The Tourism Police is no longer compulsory.
The "Tourism Police & Protecting Antiquities Apparatus" was introduced by the previous Libyan government on the 4th of July 2007. Its functions and responsibilities are outlined by Law 599 of 2007. The law remained in effect until the end of the ousted regime in 2011.
On the 1st of April 2012 the new transitional government of Libya, then led by Prime Minister el-Keib, issued its Decree 141 of 2012, which in effect dissolved the tourism police apparatus and devolved all its assets to the Ministry of Interior.
However, on the 26th of September 2012 the transitional government had reversed its decision and withdrew Decree 141, as stated in its Decree 398 (of 2012).
(1) How does it work?
The tourism police is required only for groups of five or more. The date of arrival must be determined before we apply for the visa, because the Tourism Police will be appointed by the authorities from the date of the permit and thus officially he is employed from that date -- long before the visitors' arrival. The tourist officer will accompany the group in his own vehicle (with the guide). The cost is included in the price of the tour and therefore you do not have to pay any extra money for this service. However, the included cost of this service varies according to the number of individuals in the group. For groups of more than 10 and up to 20 visitors, the old law requires two officers to accompany the group. Thirty visitors apparently require three officers -- presumably one officer cannot keep an eye on such large groups.
(2) Why Tourism Police Was (or is) Required in Libya?
The tourism police was introduced by the previous government to protect Libya's antiquities from vandalism, and hence the full name: the "Tourism Police & Protecting Antiquities Apparatus". This was outlined by Law 599 of 2007, Issued by the GPC on the 4th of July 2007. Considering the archaeological disaster unfolding in Libya, as covered by Temehu's report (museum vandalism and archaeological robberies in libya), it is difficult to understand how any other Libyan government could have handled this issue any differently.
(1) of Law 599 establishes a general, legal authority under the name
of Tourist Police and Protection of Antiquities.
Article(2) defines its headquarters in Tripoli, with
the option to establish local branches and offices by a decision
of the secretary of the General Authority of Tourism and
Article (3) states that the authority shall assume the enforcement of the legislations to "protect" the antiquities of ancient cities and sites, as well as to protect the "tourists" themselves, and hence all tourist officers are armed. This was reflected by the terrorist events taking place in Algeria at the time. The Authority is also required to investigate and collect data on archaeological crimes, sites, tourist groups and "tourist activity"; in addition to monitoring the commitment of public and private companies, hotels and tour guides to effect the passed regulations.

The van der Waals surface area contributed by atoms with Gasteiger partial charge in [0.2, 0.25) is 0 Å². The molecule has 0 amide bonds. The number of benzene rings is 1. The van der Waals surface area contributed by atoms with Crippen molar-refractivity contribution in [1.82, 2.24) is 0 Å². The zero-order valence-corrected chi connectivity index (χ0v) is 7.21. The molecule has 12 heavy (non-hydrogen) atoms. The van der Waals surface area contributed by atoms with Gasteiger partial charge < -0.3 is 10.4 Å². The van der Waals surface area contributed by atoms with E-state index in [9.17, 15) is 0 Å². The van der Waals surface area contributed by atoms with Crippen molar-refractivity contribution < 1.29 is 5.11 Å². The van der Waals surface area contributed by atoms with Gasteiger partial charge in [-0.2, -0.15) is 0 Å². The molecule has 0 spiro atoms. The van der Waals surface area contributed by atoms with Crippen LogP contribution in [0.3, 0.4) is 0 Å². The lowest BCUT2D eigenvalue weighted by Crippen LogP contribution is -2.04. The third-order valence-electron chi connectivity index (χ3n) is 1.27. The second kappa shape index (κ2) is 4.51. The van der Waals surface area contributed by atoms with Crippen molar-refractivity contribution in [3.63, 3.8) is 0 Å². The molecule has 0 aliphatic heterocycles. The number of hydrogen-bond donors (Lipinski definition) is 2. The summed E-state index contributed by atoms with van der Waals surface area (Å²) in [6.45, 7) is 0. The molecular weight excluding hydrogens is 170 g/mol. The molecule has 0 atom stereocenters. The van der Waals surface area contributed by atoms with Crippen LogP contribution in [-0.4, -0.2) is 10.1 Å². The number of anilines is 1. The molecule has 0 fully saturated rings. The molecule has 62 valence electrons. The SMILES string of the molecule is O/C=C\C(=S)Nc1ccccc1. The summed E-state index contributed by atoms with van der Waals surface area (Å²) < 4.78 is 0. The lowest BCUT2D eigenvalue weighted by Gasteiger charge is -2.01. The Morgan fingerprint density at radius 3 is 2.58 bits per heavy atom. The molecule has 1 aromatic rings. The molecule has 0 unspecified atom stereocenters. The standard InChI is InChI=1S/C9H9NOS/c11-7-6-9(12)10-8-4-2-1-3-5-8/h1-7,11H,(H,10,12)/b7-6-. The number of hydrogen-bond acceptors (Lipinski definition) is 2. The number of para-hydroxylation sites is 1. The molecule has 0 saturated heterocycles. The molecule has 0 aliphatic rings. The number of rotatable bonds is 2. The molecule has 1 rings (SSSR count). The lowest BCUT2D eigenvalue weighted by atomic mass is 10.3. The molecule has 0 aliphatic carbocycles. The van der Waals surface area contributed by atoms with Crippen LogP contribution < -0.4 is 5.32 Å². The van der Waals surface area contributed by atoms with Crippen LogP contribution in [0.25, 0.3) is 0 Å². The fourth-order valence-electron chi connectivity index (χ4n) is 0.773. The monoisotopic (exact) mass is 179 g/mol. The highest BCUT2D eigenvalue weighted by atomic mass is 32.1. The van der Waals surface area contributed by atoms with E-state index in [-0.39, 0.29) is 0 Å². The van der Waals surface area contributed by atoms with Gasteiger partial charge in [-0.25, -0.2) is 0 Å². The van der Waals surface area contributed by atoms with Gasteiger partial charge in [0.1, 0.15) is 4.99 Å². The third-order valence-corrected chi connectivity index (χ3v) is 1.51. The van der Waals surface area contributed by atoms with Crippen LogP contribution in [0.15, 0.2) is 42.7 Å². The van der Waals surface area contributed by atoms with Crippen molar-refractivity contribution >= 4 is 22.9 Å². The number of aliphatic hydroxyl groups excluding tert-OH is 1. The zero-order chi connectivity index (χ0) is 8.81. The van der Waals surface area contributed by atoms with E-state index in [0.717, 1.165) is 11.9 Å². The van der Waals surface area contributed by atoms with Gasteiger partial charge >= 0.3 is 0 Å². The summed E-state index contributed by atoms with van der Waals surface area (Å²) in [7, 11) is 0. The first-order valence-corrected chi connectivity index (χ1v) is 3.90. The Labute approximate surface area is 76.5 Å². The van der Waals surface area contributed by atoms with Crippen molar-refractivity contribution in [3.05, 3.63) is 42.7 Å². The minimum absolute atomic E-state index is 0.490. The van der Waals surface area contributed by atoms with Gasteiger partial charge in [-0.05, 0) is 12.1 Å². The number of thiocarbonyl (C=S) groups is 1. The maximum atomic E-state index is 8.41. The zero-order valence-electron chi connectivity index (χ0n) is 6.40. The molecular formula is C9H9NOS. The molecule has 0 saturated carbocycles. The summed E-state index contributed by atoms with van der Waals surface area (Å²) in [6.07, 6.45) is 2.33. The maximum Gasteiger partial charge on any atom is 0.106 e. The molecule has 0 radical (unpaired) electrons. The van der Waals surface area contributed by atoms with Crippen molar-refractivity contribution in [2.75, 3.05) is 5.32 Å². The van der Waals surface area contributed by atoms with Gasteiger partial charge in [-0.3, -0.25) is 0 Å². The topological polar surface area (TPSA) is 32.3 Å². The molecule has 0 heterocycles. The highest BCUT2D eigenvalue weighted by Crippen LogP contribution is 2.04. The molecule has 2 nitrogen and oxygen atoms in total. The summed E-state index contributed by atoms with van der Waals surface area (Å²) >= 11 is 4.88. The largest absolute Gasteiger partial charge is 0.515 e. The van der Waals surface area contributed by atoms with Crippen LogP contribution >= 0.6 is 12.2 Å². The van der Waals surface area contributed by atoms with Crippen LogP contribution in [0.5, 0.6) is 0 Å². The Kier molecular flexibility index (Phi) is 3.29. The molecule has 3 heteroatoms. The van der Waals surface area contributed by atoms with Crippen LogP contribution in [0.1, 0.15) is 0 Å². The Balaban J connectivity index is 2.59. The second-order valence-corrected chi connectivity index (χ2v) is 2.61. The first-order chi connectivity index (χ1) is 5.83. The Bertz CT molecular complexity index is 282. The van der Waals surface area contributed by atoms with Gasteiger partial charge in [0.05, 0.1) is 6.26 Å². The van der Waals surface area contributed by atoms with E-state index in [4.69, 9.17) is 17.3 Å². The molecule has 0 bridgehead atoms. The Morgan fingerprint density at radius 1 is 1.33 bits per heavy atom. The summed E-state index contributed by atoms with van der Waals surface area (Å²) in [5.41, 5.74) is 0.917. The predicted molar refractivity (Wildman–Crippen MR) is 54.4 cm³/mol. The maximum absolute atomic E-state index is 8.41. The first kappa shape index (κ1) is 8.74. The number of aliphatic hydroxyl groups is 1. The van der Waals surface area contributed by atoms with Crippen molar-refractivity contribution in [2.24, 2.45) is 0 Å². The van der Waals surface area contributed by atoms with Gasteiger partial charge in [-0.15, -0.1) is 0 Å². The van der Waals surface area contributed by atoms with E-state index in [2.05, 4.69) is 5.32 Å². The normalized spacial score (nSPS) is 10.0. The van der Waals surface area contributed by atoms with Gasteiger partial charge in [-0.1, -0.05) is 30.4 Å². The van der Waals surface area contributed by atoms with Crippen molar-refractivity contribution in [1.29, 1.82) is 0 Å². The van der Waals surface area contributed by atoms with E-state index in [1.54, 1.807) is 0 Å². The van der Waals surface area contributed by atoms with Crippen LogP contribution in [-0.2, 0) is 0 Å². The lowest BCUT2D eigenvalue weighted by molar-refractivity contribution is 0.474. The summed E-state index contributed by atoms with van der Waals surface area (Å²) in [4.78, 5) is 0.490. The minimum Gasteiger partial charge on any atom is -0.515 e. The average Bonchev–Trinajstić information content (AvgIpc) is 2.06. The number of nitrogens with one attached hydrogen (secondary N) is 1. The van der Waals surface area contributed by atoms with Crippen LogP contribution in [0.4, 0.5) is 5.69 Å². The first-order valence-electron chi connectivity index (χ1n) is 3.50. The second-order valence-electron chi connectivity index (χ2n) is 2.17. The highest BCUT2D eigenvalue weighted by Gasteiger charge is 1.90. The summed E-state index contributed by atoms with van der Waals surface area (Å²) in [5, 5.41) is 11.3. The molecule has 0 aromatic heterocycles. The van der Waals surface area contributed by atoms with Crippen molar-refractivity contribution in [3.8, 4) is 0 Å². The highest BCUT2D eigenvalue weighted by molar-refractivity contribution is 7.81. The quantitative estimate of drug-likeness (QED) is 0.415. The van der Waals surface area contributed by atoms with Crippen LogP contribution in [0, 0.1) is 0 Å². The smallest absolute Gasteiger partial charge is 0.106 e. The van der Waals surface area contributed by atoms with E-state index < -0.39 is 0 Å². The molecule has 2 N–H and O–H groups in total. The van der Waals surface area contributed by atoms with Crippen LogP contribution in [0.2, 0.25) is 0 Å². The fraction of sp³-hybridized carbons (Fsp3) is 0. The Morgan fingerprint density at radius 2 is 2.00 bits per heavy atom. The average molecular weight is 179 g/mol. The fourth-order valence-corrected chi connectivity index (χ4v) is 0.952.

Articles (4), (5) and (6) deal with the workings of the "apparatus",
its duties, budget and financial resources. Articles (8), (9) and (10) detail
the organisation's administration and structure. Article (11) specifies
the "special uniform" required
by officers to wear during duty. The remaining Articles provide further details
in relation to regulations and decision making, while Article (18) effects Law
599 from the date of its issuance: 04/07/2007.
(3) Is The Tourism Police Still Required?
Article (1) of Decree 141/2012, issued by the transitional Prime Minister's Office (ديوان رئاسة الوزراء) on the 1st of April 2012, "dissolves" the Tourism Police & Protecting Antiquities Apparatus; strips it of all its "activities"; and "devolves" all its assets, terms of reference (اختصاصاته) and employees to the Ministry of Interior. Article (2) effects this decree from the date of its publication (01/04/2012).
It is not clear if this removes the compulsory requirement or not; but from these two articles it would appear that the tourism police remains in place and that the decree has merely transferred ('devolved') all its functions and employees to the Interior Ministry.
However we have tested
this for a group of six travellers in 2012 without any issues. The group's entry
formalities at Musaid were completed without the authorities asking for any documentation
relating to the approval of the tourism police.
(4) Decree 398 (of 2012): Withdrawing Decree 141
Nearly six months after the above decision was taken, Decree 141 was reversed (or withdrawn) by the transitional Prime Minister's Office (PMO), as stated by Decree 398 of 2012, issued on the 26th of September 2012. The "back-and-forth" policy of Libyan "uncertainty" and "instability" still lurks in the background; and like the NTC the PMO was also criticised for a number of issues including its inability to have a well-defined strategy and its failure to implement full security.
Tourism Police car outside the Red Casstle Museum, Tripoli, 2009.
Current Administration (2017) - Tripoli
Col. al-Mabrouk al-Zaydi - Head of Tourism Police
Ali Alqalhoud - Head of Tripoli Branch
Yousef Marwan - Head of Ministry of Tourism Branch